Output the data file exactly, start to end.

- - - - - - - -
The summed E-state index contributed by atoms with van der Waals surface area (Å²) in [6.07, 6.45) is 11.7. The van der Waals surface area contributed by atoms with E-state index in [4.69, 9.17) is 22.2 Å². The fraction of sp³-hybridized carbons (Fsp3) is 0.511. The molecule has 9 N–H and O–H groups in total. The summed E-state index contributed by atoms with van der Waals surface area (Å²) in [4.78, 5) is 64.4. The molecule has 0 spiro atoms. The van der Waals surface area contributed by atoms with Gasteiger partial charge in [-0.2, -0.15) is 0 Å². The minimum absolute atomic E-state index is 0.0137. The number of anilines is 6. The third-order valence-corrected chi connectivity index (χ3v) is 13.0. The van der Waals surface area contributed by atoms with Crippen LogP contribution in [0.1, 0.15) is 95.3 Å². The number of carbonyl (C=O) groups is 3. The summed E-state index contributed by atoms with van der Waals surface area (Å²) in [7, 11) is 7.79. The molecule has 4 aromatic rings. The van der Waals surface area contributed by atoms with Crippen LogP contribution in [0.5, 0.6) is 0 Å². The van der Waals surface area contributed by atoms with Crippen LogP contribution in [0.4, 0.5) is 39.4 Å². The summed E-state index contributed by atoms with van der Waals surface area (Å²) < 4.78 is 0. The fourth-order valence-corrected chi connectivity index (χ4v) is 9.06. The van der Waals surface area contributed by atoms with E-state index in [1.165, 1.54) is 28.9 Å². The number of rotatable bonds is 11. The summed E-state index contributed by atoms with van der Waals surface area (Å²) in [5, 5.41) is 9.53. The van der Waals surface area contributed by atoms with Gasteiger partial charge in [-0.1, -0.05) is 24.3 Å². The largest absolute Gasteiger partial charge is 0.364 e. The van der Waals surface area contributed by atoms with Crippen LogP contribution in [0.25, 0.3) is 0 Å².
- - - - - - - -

The summed E-state index contributed by atoms with van der Waals surface area (Å²) in [6.07, 6.45) is 11.7. The van der Waals surface area contributed by atoms with E-state index in [4.69, 9.17) is 22.2 Å². The fraction of sp³-hybridized carbons (Fsp3) is 0.511. The molecule has 9 N–H and O–H groups in total. The summed E-state index contributed by atoms with van der Waals surface area (Å²) in [4.78, 5) is 64.4. The molecule has 0 spiro atoms. The van der Waals surface area contributed by atoms with Gasteiger partial charge in [-0.2, -0.15) is 0 Å². The minimum absolute atomic E-state index is 0.0137. The number of anilines is 6. The third-order valence-corrected chi connectivity index (χ3v) is 13.0. The van der Waals surface area contributed by atoms with Crippen LogP contribution in [0.1, 0.15) is 95.3 Å². The number of carbonyl (C=O) groups is 3. The summed E-state index contributed by atoms with van der Waals surface area (Å²) in [7, 11) is 7.79. The molecule has 4 aromatic rings. The van der Waals surface area contributed by atoms with Crippen LogP contribution in [0.5, 0.6) is 0 Å². The van der Waals surface area contributed by atoms with Crippen LogP contribution in [0.4, 0.5) is 39.4 Å². The summed E-state index contributed by atoms with van der Waals surface area (Å²) < 4.78 is 0. The fourth-order valence-corrected chi connectivity index (χ4v) is 9.06. The van der Waals surface area contributed by atoms with E-state index in [1.165, 1.54) is 28.9 Å². The number of rotatable bonds is 11. The summed E-state index contributed by atoms with van der Waals surface area (Å²) in [5, 5.41) is 9.53. The van der Waals surface area contributed by atoms with Gasteiger partial charge in [-0.1, -0.05) is 24.3 Å². The largest absolute Gasteiger partial charge is 0.364 e. The van der Waals surface area contributed by atoms with Crippen LogP contribution in [0.25, 0.3) is 0 Å².